The word remember has taken on a new meaning since Phil died. Looking back is both painful and comforting. Sometimes recalling a specific event that I shared with Phil causes a jarring pain in my chest. These memories are often visceral...the atmosphere of a specific restaurant; the inflection of Phil's brother's voice; or the smell of a hotel room when you first pass through the doorway.
Each of these sense triggered recollections throw me back to a time when Phil was alive. The reality of his death seems doubly cruel when my senses convince me that only moments have passed since I last heard his voice. Four years later I am still occasionally thrown unexpectedly back in time.
On the other hand, the kids and I talk about Phil with ease, and laugh often as we remind each other of jokes he played, his very definite preference about any number of things, and the nicknames he gave to just about every item in our house. The lightness with which we speak about him has been a gift to all of us. The fun memories have become a treasure that increases in value with the passing of time. We mitigate our loss by savoring what we have left.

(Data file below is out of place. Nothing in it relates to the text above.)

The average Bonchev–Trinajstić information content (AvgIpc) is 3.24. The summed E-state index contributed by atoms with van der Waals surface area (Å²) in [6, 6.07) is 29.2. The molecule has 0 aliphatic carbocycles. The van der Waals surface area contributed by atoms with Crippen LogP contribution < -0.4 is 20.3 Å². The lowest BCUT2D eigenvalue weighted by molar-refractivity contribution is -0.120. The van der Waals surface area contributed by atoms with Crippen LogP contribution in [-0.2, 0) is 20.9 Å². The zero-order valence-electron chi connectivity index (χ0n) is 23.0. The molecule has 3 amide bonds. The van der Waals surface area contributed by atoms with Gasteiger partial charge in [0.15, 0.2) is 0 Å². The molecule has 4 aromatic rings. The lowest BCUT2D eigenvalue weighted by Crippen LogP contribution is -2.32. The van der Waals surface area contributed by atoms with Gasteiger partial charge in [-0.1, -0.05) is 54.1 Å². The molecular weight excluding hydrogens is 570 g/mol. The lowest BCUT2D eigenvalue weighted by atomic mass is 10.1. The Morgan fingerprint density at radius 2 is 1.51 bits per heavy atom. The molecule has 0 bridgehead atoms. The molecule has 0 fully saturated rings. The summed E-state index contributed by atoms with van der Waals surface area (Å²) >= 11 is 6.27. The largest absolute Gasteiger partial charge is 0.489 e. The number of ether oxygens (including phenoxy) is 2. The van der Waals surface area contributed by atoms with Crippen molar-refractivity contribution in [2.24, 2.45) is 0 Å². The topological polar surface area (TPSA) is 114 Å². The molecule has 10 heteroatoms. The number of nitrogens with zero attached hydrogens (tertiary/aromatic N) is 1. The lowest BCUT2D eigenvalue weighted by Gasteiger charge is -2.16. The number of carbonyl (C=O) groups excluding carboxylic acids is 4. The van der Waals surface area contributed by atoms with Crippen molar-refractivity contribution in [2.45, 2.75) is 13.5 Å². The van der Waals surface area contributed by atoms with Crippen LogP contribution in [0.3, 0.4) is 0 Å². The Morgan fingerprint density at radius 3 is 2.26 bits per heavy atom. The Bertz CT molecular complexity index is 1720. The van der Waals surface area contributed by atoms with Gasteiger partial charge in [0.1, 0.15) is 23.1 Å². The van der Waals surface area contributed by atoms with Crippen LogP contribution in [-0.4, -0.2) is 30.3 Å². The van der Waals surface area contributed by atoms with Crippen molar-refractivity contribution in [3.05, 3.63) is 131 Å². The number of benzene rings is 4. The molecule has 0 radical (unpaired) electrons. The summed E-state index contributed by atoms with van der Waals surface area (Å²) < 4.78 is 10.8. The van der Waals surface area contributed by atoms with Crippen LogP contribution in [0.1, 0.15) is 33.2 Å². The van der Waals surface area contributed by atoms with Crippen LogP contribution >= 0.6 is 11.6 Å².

A journal entry, that I wrote just months after Phil died, screams out my frustration at having nothing concrete to hold onto after he left us. In those early days I wanted something, anything, that would be real. The visions of us that danced in my head were both excruciating and infuriating. Seeing him in my minds eye, but being unable to touch him, was maddening. I alternated between torturing myself by calling up every available memory, and avoiding thoughts of him like the plague...just to stop hurting for awhile.
I don't know exactly when I realized that thinking of my life with Phil made me smile more often than it made me cry. At some point I became capable of looking at a date on the calendar, and intentionally recalling what we did on that exact day 6 years ago, without feeling the need to lie on the floor in the fetal position. When looking at photos I could recognize the happiness evident in the moment, when years ago all I could do was bemoan the lost opportunity for more of that brand of contentment. All of this happened when I wasn't looking. So if you find yourself wondering if you will ever be able to look at your wedding photo and smile, you will. In time.